Many posters here clearly do not want to face up to that political reality, and all they can do is respond with abuse and venom. And apart from Richard @ 9 and (surprisingly, though to his credit) Leon @ 14, no practical suggestions have been made. All we have is….

GWP @ 25 suggests cutting Trident which will not happen in time to save unlimited ESA and which is capital – not revenue – expenditure and so not relevant.

Sue Marsh @ 16 mentions money that has already been spent on things she disapproves of, even though this is unlikely to persuade anyone (least of all Lib Dem peers) that unlimited ESA is affordable. She then mentions £6bn for Ireland, apparently unaware that this is a guarantee not expenditure. And she concludes with the highly dubious and evidence-free claim that the government has found lots of money for its policies and projects “mainly from people who would dearly love to live independently but can’t.” So, apparently, cuts to benefits to the disabled are funding Libya, Ireland, the NHS reforms, Free Schools, etc!

If anyone can tell me how much unlimited ESA would cost and can suggest a plausible source of funding from within the departmental budget, I will gladly write not only to a Lib Dem peer but also my own MP and the Secretary of State.

29. Tax Obesity, Not Business

Jim @ 27:

“the thrust of this campaign is aimed at decent Lib Dems, not the conscience free Tories”

OK, but the point of appealing to the Lib Dem peers is to encourage them to create a lobby within the Coalition to press for unlimited ESA. For Lib Dem ministers and peers to achieve this goal, they will need costed proposals, showing how it can be afforded. Then if there is enough public concern, you will stand a chance of winning the argument.

What you suggest sounds like gesture politics to me.

TONB @ 28

For Lib Dem ministers and peers to achieve this goal, they will need costed proposals, showing how it can be afforded

Nope, nothing to do with ‘saving’ money is it? In fact the Government have been telling us that these ‘reforms’ are about stopping people languishing on benefits.

It is either right or wrong. Is it right that people with long term chronic diseases are going to be able to work a year after an original diagnosis? If you have an incurable progressive illness is it likely that disease will spontaneously clear up on its own? How could the need for Tory tax cuts possibly change the prognosis of a disease? What are you saying? Are you suggesting that we have a budget for each disease, and once the upper limit is reached we just do not allow anyone else to get that disease? So, we send out a memo GP saying we have reached the ceiling for muscular dystrophy and from now on, no new diagnosis can be made until someone with it dies?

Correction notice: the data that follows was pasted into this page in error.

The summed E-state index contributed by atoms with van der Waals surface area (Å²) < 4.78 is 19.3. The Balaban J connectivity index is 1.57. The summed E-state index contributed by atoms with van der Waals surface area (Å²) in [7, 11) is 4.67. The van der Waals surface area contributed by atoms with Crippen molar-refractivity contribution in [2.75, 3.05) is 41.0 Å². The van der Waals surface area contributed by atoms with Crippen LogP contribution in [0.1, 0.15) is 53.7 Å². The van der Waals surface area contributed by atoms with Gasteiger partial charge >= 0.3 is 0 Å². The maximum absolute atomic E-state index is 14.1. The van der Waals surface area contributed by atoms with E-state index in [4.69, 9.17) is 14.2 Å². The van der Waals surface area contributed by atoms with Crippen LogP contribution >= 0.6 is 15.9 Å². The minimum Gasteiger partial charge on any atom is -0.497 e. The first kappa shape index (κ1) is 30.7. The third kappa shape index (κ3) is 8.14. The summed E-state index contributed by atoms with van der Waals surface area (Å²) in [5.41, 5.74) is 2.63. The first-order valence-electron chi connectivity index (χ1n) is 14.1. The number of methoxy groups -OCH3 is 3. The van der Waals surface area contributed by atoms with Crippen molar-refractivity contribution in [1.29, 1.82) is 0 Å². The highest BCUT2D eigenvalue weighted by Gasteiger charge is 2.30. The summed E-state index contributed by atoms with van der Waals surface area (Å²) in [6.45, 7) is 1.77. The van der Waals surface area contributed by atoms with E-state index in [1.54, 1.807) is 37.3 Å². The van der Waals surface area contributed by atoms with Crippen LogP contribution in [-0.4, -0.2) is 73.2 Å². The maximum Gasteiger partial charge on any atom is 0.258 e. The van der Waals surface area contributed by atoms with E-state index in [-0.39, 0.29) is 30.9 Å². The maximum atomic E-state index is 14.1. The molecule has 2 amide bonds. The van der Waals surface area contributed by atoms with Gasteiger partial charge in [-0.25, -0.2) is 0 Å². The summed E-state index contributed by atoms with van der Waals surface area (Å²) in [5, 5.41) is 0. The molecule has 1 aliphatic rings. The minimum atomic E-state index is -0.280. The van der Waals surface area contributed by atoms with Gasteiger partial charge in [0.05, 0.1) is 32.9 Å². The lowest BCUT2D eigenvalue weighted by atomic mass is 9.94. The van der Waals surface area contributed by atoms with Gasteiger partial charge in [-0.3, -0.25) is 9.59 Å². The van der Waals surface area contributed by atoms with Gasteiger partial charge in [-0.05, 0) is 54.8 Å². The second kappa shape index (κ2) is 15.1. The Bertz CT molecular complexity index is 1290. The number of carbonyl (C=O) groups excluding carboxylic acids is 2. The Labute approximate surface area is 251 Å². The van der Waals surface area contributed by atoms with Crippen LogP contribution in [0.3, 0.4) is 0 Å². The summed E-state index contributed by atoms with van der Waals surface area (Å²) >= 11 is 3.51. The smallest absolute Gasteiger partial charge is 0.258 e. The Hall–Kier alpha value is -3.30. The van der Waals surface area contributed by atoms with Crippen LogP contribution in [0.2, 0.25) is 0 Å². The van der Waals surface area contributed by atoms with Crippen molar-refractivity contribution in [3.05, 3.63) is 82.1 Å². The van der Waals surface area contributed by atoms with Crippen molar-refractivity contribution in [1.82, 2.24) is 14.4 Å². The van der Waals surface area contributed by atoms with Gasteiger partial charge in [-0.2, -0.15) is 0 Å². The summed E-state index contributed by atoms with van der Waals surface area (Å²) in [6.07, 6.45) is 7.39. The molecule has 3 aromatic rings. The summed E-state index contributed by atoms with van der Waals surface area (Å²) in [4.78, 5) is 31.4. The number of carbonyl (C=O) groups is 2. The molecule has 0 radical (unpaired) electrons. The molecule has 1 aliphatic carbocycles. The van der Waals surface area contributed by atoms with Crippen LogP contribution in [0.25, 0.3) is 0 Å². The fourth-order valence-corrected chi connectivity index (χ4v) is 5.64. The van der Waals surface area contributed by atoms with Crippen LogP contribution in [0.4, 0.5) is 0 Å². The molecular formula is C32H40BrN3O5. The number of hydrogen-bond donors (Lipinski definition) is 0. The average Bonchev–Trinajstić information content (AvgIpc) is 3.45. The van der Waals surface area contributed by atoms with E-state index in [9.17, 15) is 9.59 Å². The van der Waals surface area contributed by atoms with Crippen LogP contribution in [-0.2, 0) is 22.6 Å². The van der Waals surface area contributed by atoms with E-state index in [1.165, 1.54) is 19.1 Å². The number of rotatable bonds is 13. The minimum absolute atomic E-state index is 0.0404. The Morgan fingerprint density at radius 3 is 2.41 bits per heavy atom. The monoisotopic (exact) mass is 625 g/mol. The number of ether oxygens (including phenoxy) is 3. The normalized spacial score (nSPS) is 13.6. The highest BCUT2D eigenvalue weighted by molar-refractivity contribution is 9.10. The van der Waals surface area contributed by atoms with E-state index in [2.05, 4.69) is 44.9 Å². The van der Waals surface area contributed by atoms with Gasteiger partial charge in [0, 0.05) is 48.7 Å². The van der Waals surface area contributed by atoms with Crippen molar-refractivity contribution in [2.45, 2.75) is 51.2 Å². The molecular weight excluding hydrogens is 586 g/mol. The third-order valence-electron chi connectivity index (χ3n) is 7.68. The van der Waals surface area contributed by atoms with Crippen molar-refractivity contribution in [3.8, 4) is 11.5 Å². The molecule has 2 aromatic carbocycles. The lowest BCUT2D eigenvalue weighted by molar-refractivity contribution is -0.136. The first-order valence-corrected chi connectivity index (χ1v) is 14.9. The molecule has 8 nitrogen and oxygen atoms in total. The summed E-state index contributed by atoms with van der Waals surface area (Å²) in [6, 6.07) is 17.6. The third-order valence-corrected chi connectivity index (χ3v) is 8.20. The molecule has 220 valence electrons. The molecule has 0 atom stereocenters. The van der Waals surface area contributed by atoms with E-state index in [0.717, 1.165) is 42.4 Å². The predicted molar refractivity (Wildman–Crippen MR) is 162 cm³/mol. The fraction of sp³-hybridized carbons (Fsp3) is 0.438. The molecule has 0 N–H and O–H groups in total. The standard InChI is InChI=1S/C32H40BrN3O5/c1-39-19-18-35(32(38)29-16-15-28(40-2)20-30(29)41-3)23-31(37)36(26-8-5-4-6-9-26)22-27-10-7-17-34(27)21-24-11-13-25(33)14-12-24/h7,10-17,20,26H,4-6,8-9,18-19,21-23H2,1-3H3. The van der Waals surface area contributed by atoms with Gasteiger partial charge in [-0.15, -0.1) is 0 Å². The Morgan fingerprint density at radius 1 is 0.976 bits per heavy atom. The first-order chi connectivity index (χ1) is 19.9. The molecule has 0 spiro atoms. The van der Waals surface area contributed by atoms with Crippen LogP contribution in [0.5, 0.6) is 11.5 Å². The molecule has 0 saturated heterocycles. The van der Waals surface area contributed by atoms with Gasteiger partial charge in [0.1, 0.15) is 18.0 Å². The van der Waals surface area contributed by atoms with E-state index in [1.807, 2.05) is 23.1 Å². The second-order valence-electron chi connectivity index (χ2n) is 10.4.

Oh don’t play the un-debatable slippery bugger TONB by now stating that the issue of costs is the position of ministers and not yourself. My argument to them is the same as the argument to you and they have been quite alarmed and evasive about it. They know the WRB won’t save a penny if the DWP data on fraud prevalence is even close to being accurate. They are instead banking on the evidence-free notion that the majority of claims are illegitimate but beyond affordable detection. I’ve had a few exchanges with Maria Miller through my MP, once in person and once on the record in a letter. She is completely aware of what I’m saying and the only thing she can rely on is ‘most of them must be faking it or not that ill’ and therefore their support needs will disappear when their claims do. They won’t.

It’s a false economy and when presented with it in the cold light of day, your response is predictably: ‘yeah, but what about the cost’? As if the Coalition’s welfare strategy, including the time-limiting of ESA, will not carry vast costs themselves. If the DWP carries the costs of their support: those costs are relatively minor next to the support that is given. If the DWP chooses not to, then there are no IFS or BUTS; it will be carers, individuals, social services and the NHS that will find themselves with unaffordable challenges.

So if ESA is time-limited, among the other ‘back of a fag packet’ ideas, have YOU asked ministers how they will afford it? How can they cut cost-saving benefits and then still expect costs to stay down? Cake and eating it much?

Time limit benefits? What about chronic conditions like MS, where the sufferer might never know what will happen.